Political Spending and its Apparent Consequences

July 28, 2014
posted by Bob Bauer

The New York Times this morning reports on political spending in this election cycle, but it also wishes to explain to readers the meaning of all these dollars. So the article this morning about the money going into Senate and House races links the cash to “consequences [that] are already becoming apparent”: candidate loss of control over their messaging and a sharply negative tone. The grounds for these conclusions are not drawn from the the numbers.  They are added on.

Note that a contradiction is now entering into the discussion of Super PACs and outside independent activity.  One of two things can be true but not both: either the “shadow parties” or candidate-affiliated organizations are synchronizing their messages with the candidates’, or they are operating independently and crowding out the candidate’s communications. The Times puts both explanations into its story.  We have both loss of control and “laserlike” precision and consistency in candidate and outside group advertising aimed at the opposition.

On the topic of negativity, the Times assumes that the harshness of tone can be attributed to developments in campaign finance.  There is just as good if not better reason to consider the effect of historically low approvals of Congress, a polarized electorate, high levels of voter dissatisfaction, the effectiveness of negative advertising, and perhaps other factors.  Money amplifies the negative message, one could agree: it is not the cause of it.  Candidates may be pleased to let independent groups  share the task of negative messaging, but they pitch in.  It is well understood by now that “stand by your ad” and other measures to rein in candidate “attack” politics have had little effect.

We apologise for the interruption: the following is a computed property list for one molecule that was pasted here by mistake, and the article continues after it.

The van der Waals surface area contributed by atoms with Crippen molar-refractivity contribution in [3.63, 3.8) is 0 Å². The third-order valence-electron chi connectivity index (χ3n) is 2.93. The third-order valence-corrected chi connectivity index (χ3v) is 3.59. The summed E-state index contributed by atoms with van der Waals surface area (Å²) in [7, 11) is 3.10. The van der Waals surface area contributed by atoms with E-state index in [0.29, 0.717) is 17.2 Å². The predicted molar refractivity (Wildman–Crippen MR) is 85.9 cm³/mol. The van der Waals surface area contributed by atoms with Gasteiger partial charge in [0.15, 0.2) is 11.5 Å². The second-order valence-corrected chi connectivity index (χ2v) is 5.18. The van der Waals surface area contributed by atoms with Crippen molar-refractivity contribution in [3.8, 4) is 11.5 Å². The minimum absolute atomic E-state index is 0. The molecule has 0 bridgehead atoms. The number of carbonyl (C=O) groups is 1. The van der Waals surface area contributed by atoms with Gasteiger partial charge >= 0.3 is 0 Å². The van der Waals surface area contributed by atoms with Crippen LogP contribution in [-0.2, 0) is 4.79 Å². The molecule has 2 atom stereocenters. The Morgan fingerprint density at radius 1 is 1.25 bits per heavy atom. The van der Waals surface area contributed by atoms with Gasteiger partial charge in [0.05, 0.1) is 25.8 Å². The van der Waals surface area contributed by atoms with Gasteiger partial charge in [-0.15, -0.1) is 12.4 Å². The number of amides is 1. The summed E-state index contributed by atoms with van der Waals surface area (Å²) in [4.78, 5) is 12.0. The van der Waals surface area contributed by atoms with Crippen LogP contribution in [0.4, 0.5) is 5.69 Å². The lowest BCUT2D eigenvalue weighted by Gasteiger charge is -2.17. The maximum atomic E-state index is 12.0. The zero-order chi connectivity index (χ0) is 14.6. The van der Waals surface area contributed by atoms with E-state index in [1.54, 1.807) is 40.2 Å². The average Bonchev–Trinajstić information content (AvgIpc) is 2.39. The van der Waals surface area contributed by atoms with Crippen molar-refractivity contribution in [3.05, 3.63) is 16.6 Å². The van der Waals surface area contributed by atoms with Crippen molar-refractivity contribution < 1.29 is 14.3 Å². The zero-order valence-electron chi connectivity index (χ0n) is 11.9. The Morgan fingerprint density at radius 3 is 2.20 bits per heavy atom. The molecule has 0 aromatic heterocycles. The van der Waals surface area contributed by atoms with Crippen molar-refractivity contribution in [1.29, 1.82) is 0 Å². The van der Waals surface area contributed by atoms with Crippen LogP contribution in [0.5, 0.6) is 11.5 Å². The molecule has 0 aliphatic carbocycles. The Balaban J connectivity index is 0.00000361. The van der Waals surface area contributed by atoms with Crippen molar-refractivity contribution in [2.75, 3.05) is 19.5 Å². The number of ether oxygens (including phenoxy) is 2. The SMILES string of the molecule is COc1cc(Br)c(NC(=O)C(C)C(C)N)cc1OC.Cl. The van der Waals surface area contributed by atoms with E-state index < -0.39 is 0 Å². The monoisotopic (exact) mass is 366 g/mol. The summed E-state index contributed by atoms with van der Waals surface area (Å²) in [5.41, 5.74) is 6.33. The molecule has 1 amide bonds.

And then there is the effect in the aggregate of all this spending.  Here again, the story this morning raises the question of which of two alternatives the Times holds to be true.  All these ads are described in the article as having a momentous in impact on races, but also as a poor return on investment, as voters pay less attention to the flood of broadcast material.  Are the voters turned off by the ads, rejecting engagement with the elections, or just “tuning out” this high-volume, negative noise?

There are, of course, “consequences” to the strange shape and operation of the campaign finance rules.  The Times story presents the ones believed to be “apparent,” but not persuasively.

Category: Outside Groups

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